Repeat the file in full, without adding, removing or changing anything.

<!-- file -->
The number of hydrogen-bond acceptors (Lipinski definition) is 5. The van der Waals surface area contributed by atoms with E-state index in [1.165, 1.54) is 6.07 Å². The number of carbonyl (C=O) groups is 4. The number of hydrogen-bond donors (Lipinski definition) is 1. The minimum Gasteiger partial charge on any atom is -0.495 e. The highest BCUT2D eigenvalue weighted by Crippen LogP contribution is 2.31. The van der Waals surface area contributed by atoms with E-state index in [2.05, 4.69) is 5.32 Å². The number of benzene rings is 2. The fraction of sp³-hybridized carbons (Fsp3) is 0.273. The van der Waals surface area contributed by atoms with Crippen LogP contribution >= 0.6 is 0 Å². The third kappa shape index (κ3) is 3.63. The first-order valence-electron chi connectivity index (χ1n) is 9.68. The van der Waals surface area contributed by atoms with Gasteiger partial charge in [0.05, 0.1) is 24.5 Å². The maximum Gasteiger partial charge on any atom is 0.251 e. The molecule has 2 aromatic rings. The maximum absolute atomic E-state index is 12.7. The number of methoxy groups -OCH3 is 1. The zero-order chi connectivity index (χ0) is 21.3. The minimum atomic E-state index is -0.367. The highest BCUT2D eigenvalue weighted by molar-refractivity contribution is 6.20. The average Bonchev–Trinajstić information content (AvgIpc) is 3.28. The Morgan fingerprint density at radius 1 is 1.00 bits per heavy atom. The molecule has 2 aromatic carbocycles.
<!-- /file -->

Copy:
The number of hydrogen-bond acceptors (Lipinski definition) is 5. The van der Waals surface area contributed by atoms with E-state index in [1.165, 1.54) is 6.07 Å². The number of carbonyl (C=O) groups is 4. The number of hydrogen-bond donors (Lipinski definition) is 1. The minimum Gasteiger partial charge on any atom is -0.495 e. The highest BCUT2D eigenvalue weighted by Crippen LogP contribution is 2.31. The van der Waals surface area contributed by atoms with E-state index in [2.05, 4.69) is 5.32 Å². The number of benzene rings is 2. The fraction of sp³-hybridized carbons (Fsp3) is 0.273. The van der Waals surface area contributed by atoms with Crippen LogP contribution >= 0.6 is 0 Å². The third kappa shape index (κ3) is 3.63. The first-order valence-electron chi connectivity index (χ1n) is 9.68. The van der Waals surface area contributed by atoms with Gasteiger partial charge in [0.05, 0.1) is 24.5 Å². The maximum Gasteiger partial charge on any atom is 0.251 e. The molecule has 2 aromatic rings. The maximum absolute atomic E-state index is 12.7. The number of methoxy groups -OCH3 is 1. The zero-order chi connectivity index (χ0) is 21.3. The minimum atomic E-state index is -0.367. The highest BCUT2D eigenvalue weighted by molar-refractivity contribution is 6.20. The average Bonchev–Trinajstić information content (AvgIpc) is 3.28. The Morgan fingerprint density at radius 1 is 1.00 bits per heavy atom. The molecule has 2 aromatic carbocycles.